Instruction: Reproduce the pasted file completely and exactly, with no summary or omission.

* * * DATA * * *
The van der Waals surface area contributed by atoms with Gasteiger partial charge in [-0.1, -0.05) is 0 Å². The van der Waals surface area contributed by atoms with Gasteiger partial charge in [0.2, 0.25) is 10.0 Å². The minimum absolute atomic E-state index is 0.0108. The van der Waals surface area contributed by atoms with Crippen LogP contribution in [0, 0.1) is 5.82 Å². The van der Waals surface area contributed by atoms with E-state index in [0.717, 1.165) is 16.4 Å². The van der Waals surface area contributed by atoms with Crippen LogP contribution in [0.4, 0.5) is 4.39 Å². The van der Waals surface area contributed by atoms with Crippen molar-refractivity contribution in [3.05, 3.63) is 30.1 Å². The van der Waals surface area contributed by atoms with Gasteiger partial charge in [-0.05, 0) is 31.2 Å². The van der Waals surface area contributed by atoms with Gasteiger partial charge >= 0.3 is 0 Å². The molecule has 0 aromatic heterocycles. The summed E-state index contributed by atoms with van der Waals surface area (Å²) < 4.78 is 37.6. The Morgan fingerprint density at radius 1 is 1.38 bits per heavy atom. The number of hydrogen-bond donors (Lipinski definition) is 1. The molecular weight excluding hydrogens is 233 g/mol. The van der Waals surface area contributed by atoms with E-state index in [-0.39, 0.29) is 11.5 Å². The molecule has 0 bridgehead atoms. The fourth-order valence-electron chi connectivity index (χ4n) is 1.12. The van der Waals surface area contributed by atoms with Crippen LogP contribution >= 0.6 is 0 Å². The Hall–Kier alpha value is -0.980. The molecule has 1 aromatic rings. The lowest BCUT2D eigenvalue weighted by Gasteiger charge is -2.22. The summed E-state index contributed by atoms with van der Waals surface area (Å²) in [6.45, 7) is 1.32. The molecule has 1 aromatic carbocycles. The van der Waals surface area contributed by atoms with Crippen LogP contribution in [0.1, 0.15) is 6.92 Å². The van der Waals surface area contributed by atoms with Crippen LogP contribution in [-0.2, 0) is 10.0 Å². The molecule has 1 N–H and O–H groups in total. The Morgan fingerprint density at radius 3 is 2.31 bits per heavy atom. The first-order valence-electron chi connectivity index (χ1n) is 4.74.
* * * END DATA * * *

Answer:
The van der Waals surface area contributed by atoms with Gasteiger partial charge in [-0.1, -0.05) is 0 Å². The van der Waals surface area contributed by atoms with Gasteiger partial charge in [0.2, 0.25) is 10.0 Å². The minimum absolute atomic E-state index is 0.0108. The van der Waals surface area contributed by atoms with Crippen LogP contribution in [0, 0.1) is 5.82 Å². The van der Waals surface area contributed by atoms with E-state index in [0.717, 1.165) is 16.4 Å². The van der Waals surface area contributed by atoms with Crippen LogP contribution in [0.4, 0.5) is 4.39 Å². The van der Waals surface area contributed by atoms with Crippen molar-refractivity contribution in [3.05, 3.63) is 30.1 Å². The van der Waals surface area contributed by atoms with Gasteiger partial charge in [-0.05, 0) is 31.2 Å². The van der Waals surface area contributed by atoms with Gasteiger partial charge >= 0.3 is 0 Å². The molecule has 0 aromatic heterocycles. The summed E-state index contributed by atoms with van der Waals surface area (Å²) < 4.78 is 37.6. The Morgan fingerprint density at radius 1 is 1.38 bits per heavy atom. The number of hydrogen-bond donors (Lipinski definition) is 1. The molecular weight excluding hydrogens is 233 g/mol. The van der Waals surface area contributed by atoms with E-state index in [-0.39, 0.29) is 11.5 Å². The molecule has 0 bridgehead atoms. The fourth-order valence-electron chi connectivity index (χ4n) is 1.12. The van der Waals surface area contributed by atoms with Crippen LogP contribution >= 0.6 is 0 Å². The Hall–Kier alpha value is -0.980. The molecule has 1 aromatic rings. The lowest BCUT2D eigenvalue weighted by Gasteiger charge is -2.22. The summed E-state index contributed by atoms with van der Waals surface area (Å²) in [6.45, 7) is 1.32. The molecule has 1 aromatic carbocycles. The van der Waals surface area contributed by atoms with Crippen LogP contribution in [0.1, 0.15) is 6.92 Å². The van der Waals surface area contributed by atoms with Crippen LogP contribution in [-0.2, 0) is 10.0 Å². The molecule has 1 N–H and O–H groups in total. The Morgan fingerprint density at radius 3 is 2.31 bits per heavy atom. The first-order valence-electron chi connectivity index (χ1n) is 4.74.